This course deals with basic concepts of theory of committees, which is a mathematical theory of group decision making situations, through discussion, group work, lectures, and working on exercise problems. Specifically, this course takes up: “simple games,” “committees,” “desirability relations on coalitions,” “cores of committees,” “consistent coalitions,” “permissible ranges of decision makers,” “permission games,” “hopefulness relations on coalitions,” “stable coalitions and stable alternatives,” “postulated permissible ranges,” “regretless alternatives,” and “characterizations of cores of committees.”
This course aims to cultivate the students’ abilities to understand basic concepts of theory of committees, and also to convey them to others concisely.
Upon completion of this course, students should be able to:
1) State the definitions of basic concepts used in the mathematical theories of group decision making situations; and
2) State the analysis methods in the mathematical theories of group decision making situations.
simple games, committees, desirability relations on coalitions, cores of committees, consistent coalitions, permissible ranges of decision makers, permission games, hopefulness relations on coalitions, stable coalitions and stable alternatives, postulated permissible ranges, regretless alternatives, and characterizations of cores of committees
Intercultural skills | Communication skills | Specialist skills | Critical thinking skills | Practical and/or problem-solving skills |
---|---|---|---|---|
✔ | ✔ | ✔ | - | ✔ |
One class deals with one basic concept.
The students examine definitions and analysis methods of basic concepts, first individually, second in pairs, then in groups of four, and finally with the class as a whole. Then a lecture on the basic concept is presented, and the students work on exercise problems. At the end of the class, each student writes and submits a “summary report” on what he/she learned through individual observation, other students’ ideas, the lecture, and exercise problems.
Course schedule | Required learning | |
---|---|---|
Class 1 | Simple games | State the definition of simple games |
Class 2 | Committees | State the definition of committees |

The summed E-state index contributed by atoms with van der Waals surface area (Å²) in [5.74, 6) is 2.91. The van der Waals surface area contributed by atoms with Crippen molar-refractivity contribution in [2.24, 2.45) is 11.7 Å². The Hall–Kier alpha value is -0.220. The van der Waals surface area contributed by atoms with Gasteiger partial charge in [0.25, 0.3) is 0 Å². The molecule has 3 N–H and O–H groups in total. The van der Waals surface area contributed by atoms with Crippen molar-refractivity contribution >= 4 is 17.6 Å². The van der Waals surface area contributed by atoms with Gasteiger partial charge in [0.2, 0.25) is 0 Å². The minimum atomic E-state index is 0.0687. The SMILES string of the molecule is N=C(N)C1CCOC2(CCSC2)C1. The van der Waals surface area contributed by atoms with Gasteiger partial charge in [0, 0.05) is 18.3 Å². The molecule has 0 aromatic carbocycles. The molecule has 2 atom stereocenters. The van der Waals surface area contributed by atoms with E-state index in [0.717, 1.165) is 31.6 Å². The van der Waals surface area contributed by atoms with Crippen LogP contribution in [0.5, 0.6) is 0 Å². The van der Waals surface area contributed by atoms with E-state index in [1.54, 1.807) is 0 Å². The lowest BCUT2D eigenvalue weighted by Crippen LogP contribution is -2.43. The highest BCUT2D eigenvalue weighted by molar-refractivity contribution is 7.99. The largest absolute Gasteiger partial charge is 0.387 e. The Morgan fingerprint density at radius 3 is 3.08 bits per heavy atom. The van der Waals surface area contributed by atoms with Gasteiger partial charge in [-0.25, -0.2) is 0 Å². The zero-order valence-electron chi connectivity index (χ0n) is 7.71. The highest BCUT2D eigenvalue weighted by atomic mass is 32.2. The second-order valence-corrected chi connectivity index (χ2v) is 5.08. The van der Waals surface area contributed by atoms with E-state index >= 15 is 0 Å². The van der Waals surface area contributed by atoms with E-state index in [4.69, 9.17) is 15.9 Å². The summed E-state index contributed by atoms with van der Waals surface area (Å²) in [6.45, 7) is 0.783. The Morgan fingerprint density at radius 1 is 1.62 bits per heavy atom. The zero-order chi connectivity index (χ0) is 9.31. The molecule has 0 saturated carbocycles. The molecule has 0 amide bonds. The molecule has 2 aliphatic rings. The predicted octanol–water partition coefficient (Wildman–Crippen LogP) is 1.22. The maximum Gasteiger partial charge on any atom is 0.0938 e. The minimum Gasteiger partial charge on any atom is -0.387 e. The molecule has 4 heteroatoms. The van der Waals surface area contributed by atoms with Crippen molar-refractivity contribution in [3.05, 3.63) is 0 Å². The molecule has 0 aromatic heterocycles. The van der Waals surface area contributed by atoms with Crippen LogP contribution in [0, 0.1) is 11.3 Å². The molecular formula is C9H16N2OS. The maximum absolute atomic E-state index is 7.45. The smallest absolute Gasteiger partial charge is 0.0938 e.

Class 3 | Desirability relations on coalitions | State the definition of desirability relations on coalitions |
Class 4 | Cores of committees | State the definition of cores of committees |
Class 5 | Consistent coalitions | State the definition of consistent coalitions |
Class 6 | Permissible ranges of decision makers and permission games | State the definitions of permissible ranges of decision makers and permission games |
Class 7 | Hopefulness relations on coalitions | State the definition of hopefulness relations on coalitions |
Class 8 | Stable coalitions and stable alternatives | State the definitions of stable coalitions and stable alternatives |
Class 9 | Postulated permissible ranges | State the definition of postulated permissible ranges |
Class 10 | Regretless alternatives | State the definition of regretless alternatives |
Class 11 | A characterizations of cores of committees | State the content and the meanings of a characterizations of cores of committees |
Class 12 | A re-definition of committees with permissible ranges of decision makers | State the content and the meanings of a re-definition of committees with permissible ranges of decision makers |
Class 13 | A generalization of cores of committees | State the content and the meanings of a generalization of cores of committees |
Class 14 | Stability and regretless-ness of alternatives | State the definitions of stability and regretless-ness of alternatives |
Class 15 | A characterization of generalized core of committees | State the content and the meanings of a characterization of generalized core of committees |
Takehiro Inohara, “Rationality and Flexibility,” Keiso-syobo, 2002 (in Japanese) (Section 1.2, Section 2.1, Chapter 7, Chapter 8, Chapter 9）(ISBN-10: 4326502223, ISBN-13: 978-4326502226)
Takehiro Inohara, “Emotions and Perception,” Keiso-syobo, 2002 (in Japanese) (ISBN-10: 4326502231, ISBN-13: 978-4326502233). Course materials are found on OCW-i or provided during class.
Assessment will be based on “summary reports” written during each class (50% in total) and the final examination (50%).
Prospective students should have interests in decision making problems. Students must have successfully completed both “Decision Making A” and “Decision Making B” or have equivalent knowledge.
Takehiro Inohara, inohara.t.aa[at]m.titech.ac.jp
Instructor’s office: Rm. 813, 8 Fl., West Bldg. 9. Contact by e-mail in advance to schedule an appointment.
This course includes the content of science.